GEORGE TOWN: The importer that shipped in a container filled with e-waste from the United States has been ordered to have it sent back as it was brought in illegally.
Penang Environment Department (DOE) director Sharifah Zakiah Syed Sahab said in a statement that a notice was issued for the container to be sent back after DOE and Customs officers inspected it at the North Butterworth Container Terminal (NBCT) on Monday.
“Among the waste found in the container were damaged electronic screen pads, disassembled circuit boards and fuse boxes.
“We discovered that the container was shipped from the US and issued a notice for it to be returned under Sections 31 and 37 of the Environmental Quality Act 1974.
“If the importer fails to adhere to the order, we will take strict action without further notice,” she said.
Under the Basel Convention, an international treaty drafted to reduce the movement of hazardous waste between nations, prior approval from the recipient country and the transit country is required for the importation of any scheduled waste, including e-waste.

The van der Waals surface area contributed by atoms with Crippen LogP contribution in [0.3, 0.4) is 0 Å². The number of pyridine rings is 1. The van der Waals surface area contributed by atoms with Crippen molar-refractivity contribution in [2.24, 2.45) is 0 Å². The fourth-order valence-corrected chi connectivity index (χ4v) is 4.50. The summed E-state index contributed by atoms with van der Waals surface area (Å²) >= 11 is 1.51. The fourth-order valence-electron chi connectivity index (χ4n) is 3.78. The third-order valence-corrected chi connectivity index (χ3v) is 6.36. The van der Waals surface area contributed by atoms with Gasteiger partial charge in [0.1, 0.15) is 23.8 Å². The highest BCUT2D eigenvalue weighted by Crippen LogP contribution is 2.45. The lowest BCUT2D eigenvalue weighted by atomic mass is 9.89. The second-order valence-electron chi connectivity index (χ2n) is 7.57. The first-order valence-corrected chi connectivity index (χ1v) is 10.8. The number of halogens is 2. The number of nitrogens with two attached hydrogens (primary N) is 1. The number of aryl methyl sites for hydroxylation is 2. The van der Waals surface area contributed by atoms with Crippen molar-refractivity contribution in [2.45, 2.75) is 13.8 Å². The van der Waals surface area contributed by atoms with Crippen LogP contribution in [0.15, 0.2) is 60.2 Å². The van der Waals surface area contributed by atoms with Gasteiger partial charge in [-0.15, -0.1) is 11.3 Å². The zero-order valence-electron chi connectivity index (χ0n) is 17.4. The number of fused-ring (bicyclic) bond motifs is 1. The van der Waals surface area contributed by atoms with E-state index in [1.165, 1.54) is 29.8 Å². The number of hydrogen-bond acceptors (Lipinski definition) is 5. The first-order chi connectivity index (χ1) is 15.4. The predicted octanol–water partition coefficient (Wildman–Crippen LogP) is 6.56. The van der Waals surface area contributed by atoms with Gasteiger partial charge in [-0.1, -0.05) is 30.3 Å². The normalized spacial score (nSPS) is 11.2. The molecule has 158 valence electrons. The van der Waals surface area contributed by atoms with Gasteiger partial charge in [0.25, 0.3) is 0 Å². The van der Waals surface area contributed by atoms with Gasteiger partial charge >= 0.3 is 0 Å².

“Any waste must be treated or disposed of in the country of origin unless there are specific reasons like the absence of waste treatment facilities in their respective countries.“Even then, approval must be obtained from the respective country’s DOE before it can be sent for disposal.
“Any party found to have imported scheduled waste, including e-waste, into Malaysia without prior informed consent from the DOE director-general will have committed an offence under Section 34B of the Environmental Quality Act 1974, which carries a fine of up to RM500,000 and a jail term of not more than five years upon conviction,” said Sharifah Zakiah.
The import of e-waste into the country is banned unless it is brought in under conditions as stated in Part I of the Third Schedule of the Customs (Prohibition of imports) Order 2017.
“The disposal of e-waste must be done in accordance with certain methods as the waste contains dangerous materials such as heavy metals that can pollute the environment if not handled properly,” said Sharifah Zakiah.
Meanwhile, a check showed that efforts to stop the import of plastic waste had borne fruit.
On imported plastic waste being held at NBCT, Penang Port Sdn Bhd chief executive officer Datuk Sasedharan Vasudevan said compared to about 500 containers of illegal plastic waste a few years ago, there were now only up to 40 containers left.